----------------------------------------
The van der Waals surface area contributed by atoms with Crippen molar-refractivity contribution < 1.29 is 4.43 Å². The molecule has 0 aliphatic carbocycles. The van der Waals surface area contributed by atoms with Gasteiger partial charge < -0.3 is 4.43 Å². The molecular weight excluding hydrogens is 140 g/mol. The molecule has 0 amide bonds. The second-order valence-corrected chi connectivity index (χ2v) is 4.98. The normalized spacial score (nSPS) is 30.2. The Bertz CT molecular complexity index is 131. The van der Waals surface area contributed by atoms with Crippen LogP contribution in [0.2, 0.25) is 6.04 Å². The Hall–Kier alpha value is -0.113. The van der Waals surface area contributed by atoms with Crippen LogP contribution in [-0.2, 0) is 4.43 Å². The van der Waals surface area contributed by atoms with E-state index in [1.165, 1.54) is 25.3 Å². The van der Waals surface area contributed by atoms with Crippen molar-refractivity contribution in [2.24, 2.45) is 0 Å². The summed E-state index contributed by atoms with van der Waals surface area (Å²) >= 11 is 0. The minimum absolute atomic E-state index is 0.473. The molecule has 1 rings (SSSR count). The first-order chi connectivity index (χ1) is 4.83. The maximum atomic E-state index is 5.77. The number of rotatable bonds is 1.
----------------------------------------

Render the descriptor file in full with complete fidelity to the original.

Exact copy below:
The van der Waals surface area contributed by atoms with Crippen molar-refractivity contribution < 1.29 is 4.43 Å². The molecule has 0 aliphatic carbocycles. The van der Waals surface area contributed by atoms with Gasteiger partial charge < -0.3 is 4.43 Å². The molecular weight excluding hydrogens is 140 g/mol. The molecule has 0 amide bonds. The second-order valence-corrected chi connectivity index (χ2v) is 4.98. The normalized spacial score (nSPS) is 30.2. The Bertz CT molecular complexity index is 131. The van der Waals surface area contributed by atoms with Crippen LogP contribution in [0.2, 0.25) is 6.04 Å². The Hall–Kier alpha value is -0.113. The van der Waals surface area contributed by atoms with Crippen LogP contribution in [-0.2, 0) is 4.43 Å². The van der Waals surface area contributed by atoms with E-state index in [1.165, 1.54) is 25.3 Å². The van der Waals surface area contributed by atoms with Crippen molar-refractivity contribution in [2.24, 2.45) is 0 Å². The summed E-state index contributed by atoms with van der Waals surface area (Å²) >= 11 is 0. The minimum absolute atomic E-state index is 0.473. The molecule has 1 rings (SSSR count). The first-order chi connectivity index (χ1) is 4.83. The maximum atomic E-state index is 5.77. The number of rotatable bonds is 1.